SK: Yes. You know, I think that is a part of yourself that strengthens the more that you use it. It’s always frightening at first to take that step into the unknown and it was frightening for us. Picking up and moving to Africa was a pretty drastic step even though we felt like we were doing it for just one year. It perhaps set us on this path of taking chances that we might not have taken if we had stayed in our comfort zone. So, yes, we did try to do things by logic, but also by our gut; our sense of what was right for us to do. We’ll know Sunday (laughing) whether that was smart.
DR: Suzanne, tell me one thing that you discovered about yourself, unexpectedly, in going through this whole journey.
SK: I discovered a lot of things. I discovered that I can do many more things at once than I ever thought I could. I discovered that I can be a very good and attentive mother and produce a film, which just seems insane to do -- my second child was born right before we went into production. I discovered that there is enough of me to go around. And my husband has been incredibly helpful. Obviously having a strong team makes a difference. He carries it when I can’t, and vice versa.
But I think I discovered that there is a voice within, and you can call it many different things. Some people would call it God and some people would call it common sense. But if you listen and you are quiet, and you allow it to speak to you, it can move you in the right direction. You will know right from wrong….
We were first timers doing this and there were people that were more experienced telling us to move in a different direction than our instincts told us to go in. And across the board we stuck with our instincts. I think you start learning to have confidence in that after awhile; once you have done it for awhile. I feel that’s probably what I walked away from this project with, is a sense that I can trust that voice, perhaps even more than other people out there.
DR: Yes. Which is a big deal and a big part of succeeding in anything.
Suzanne can you describe to me what happiness is to you? You sound extremely happy and excited and like life is fulfilling. What is happiness -- to you?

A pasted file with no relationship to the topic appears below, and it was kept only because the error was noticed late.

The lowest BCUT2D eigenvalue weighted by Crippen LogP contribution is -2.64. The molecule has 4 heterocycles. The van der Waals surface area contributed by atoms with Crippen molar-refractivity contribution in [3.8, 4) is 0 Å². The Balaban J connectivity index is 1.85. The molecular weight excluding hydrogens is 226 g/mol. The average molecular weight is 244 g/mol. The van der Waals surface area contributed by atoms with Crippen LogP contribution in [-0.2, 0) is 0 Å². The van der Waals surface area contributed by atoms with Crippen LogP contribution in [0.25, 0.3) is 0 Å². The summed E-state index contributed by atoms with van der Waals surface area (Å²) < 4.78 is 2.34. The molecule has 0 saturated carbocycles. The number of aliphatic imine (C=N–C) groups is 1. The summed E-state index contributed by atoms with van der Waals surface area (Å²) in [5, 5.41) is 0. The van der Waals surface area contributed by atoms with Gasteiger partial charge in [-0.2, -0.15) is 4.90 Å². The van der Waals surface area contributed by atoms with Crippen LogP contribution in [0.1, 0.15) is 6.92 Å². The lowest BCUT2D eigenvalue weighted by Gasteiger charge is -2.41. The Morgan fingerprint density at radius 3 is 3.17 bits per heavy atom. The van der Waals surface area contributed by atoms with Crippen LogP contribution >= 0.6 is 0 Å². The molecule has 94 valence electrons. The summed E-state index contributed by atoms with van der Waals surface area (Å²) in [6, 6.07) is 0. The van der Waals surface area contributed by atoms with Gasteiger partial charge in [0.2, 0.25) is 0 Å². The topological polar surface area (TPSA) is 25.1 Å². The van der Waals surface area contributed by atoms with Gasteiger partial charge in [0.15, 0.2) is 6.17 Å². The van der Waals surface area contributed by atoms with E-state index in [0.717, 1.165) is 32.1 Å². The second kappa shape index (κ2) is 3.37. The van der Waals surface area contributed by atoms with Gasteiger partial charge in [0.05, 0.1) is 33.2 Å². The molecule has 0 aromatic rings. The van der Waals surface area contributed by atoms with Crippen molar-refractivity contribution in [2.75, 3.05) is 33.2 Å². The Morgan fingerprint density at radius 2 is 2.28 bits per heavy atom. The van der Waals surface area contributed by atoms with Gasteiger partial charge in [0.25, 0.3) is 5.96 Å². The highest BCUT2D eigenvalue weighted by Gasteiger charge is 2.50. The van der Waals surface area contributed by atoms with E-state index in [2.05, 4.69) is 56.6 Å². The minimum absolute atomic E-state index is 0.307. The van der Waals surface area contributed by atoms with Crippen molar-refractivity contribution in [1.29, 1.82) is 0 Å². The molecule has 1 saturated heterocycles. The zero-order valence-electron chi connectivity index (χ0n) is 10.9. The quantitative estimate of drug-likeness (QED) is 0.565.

SK: Well I think it’s very much connected to what we just talked about. I think taking a chance and feeling that you are trying not to compromise in any major way, makes you happy. We all have to compromise a little bit here and there. But I mean trying not to compromise the things you really value.
When we were writing in Hollywood, we would have to write for hire and you write what people want. You don’t have much control over the content. Then to try and venture out on your own, specifically because you want to say things that matter to you -- if you achieve that, that’s a very happy feeling.
I think the other thing…I know the other thing that brings me happiness is my kids. I am very, very blessed. I am very blessed to have these wonderful two children and be able to come back from whatever up or down there is going on in my career that day – I think anyone with children knows this -- and come to the children, who are the purest and most wonderful form of love. Then, I am balanced again and I can go to sleep at night and wake up and feel that I can tackle anything. My kids are just the best thing for me.
DR: Is there a difference for you between happiness and success?
SK: Well, I guess you would have to say “What are you trying to be successful at?” I am basically happy in my life and if I didn’t have the kind of success I want in my work, I believe I would still be happy because the other areas are in order. I would have to find some work that I care about…if this didn’t work out I would have to go do something else. I don’t feel as if my happiness is totally dependent on how my career goes. So, I guess there is a difference there between success; between career success and life happiness, which I think has more to do with friendships and family…
DR: …relationships and that kind of thing?
DR: So you consider yourself to be successful, clearly.
SK: Yes. I’m successful. It’s all relative. I grew up around very successful people who excelled in their careers and sometimes you end up sacrificing your personal life. So, success is really relative. It depends on what you value highly.